"It's scary," said Jennifer Stewart-Cocco, 16, who lives in the Chalcots Estate complex that consists of five social-housing buildings that have the same siding as Grenfell. "It is scary because I see my mom worrying about this and I'm someone who hates having to live in fear." Ms. Stewart-Cocco lives with her parents and her sister on the fourth floor of a 22-storey tower called Bray House. She said the building has had small fires before and residents have raised concerns about safety.

Camden Council, the borough that manages the Chalcots complex, has promised to replace the cladding in all five towers and rehouse the tenants during repairs. The borough is also considering suing the company that installed the panels between 2006 and 2010. Several other councils have promised similar actions, leaving Ms. May's government likely picking up the tab.

The Prime Minister has been forced to apologize repeatedly for the inadequate response to the Grenfell fire and she has been met with jeers every time she has visited the neighbourhood, including last week. "Let me be absolutely clear: The support for the families on the ground in the initial hours was not good enough," she told the House of Commons this week. "As Prime Minister, I have taken responsibility for doing what we can to put things right." She has promised generous compensation packages to those affected by the fire and new housing as soon as possible.

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But that hasn't quieted her critics. As Parliament opened this week for a new session, MPs used the Throne Speech debate to highlight the Grenfell disaster and raise questions about Britons' attitudes toward poverty. Labour Leader Jeremy Corbyn said the tragedy was further proof that "working-class people's voices are ignored, their concerns dismissed by those in power."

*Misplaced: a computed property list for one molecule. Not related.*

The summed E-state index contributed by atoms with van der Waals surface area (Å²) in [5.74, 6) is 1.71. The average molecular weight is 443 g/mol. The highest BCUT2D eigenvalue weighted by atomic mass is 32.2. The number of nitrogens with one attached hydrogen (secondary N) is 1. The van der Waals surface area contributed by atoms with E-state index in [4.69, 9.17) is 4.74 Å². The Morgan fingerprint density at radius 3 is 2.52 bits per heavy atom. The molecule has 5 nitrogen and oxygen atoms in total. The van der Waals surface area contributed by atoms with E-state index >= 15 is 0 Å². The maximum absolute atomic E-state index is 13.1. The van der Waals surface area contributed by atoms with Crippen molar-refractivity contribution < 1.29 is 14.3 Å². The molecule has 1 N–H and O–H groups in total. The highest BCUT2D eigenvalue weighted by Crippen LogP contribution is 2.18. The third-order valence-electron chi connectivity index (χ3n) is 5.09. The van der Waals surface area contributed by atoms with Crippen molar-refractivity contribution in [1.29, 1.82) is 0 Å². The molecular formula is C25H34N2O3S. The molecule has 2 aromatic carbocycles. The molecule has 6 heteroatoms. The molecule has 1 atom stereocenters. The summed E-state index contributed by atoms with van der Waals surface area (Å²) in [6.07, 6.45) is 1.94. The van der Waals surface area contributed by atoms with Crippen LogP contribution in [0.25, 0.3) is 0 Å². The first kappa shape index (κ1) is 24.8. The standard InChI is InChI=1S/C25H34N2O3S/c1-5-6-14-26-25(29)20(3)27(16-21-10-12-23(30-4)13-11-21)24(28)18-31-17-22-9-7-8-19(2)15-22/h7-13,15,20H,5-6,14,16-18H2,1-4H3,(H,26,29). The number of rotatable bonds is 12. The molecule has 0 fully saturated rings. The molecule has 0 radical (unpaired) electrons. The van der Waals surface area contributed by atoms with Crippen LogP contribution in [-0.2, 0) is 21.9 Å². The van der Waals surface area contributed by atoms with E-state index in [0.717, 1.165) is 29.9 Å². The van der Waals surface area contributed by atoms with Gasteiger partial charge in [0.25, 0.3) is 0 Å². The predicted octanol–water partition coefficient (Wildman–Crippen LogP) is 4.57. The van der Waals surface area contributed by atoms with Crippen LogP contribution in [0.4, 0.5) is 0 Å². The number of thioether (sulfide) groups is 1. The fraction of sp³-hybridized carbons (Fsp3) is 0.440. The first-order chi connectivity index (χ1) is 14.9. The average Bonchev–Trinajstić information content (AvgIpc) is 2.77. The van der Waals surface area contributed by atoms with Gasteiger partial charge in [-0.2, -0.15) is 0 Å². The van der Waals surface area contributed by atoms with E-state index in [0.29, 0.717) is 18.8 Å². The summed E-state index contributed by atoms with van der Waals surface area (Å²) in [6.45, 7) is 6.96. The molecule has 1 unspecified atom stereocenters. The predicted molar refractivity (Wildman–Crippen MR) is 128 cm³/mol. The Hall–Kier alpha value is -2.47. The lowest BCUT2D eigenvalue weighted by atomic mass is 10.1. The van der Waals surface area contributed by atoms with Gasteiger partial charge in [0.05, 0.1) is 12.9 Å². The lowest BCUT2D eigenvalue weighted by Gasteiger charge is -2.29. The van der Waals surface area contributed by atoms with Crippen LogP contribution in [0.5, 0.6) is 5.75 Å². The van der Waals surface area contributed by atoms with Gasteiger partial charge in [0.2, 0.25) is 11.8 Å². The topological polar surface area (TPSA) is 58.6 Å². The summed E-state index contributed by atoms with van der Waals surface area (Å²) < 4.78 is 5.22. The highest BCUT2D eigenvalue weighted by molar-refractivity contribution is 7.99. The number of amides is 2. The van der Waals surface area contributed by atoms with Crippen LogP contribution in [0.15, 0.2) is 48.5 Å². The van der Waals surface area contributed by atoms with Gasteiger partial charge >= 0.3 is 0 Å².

He and others noted that Grenfell Tower was managed by the Royal Borough of Kensington and Chelsea, the richest borough in the country and home to some of the most expensive real estate in the world. There have been allegations that borough councillors ignored repeated complaints from residents about safety issues at the tower for years and that officials used cheaper material on the siding to save money. The council has denied the allegations but the chief administrator has resigned. This week, the newly elected Labour MP for Kensington, Emma Dent Coad, told the House that the "burnt carcass of Grenfell Tower speaks for itself and has revealed the true face of Kensington."

While politicians pointed fingers and officials scrambled to find solutions, Grenfell survivors like Amina Abula were just trying to put their lives back together. Ms. Abula lived on the third floor of the building and managed to get out with her two small children just after the fire started. Like all survivors, she's been living at a hotel ever since, paid for by the council, while waiting to find out where she'll be rehoused. She has no job and every day she goes past the burned out remains of Grenfell as she heads to a local sports complex that has been converted into a help centre for those affected by the fire. Once there, she picks up donated groceries, clothes and toys for her children, a one-year-old and a four-year-old.

"We lost everything," she said quietly as she loaded six bags into her car on Friday. "Many of my neighbours died." When asked when she might find out about a new apartment, she shrugged, gave a faint smile and added: "I'm happy I'm alive."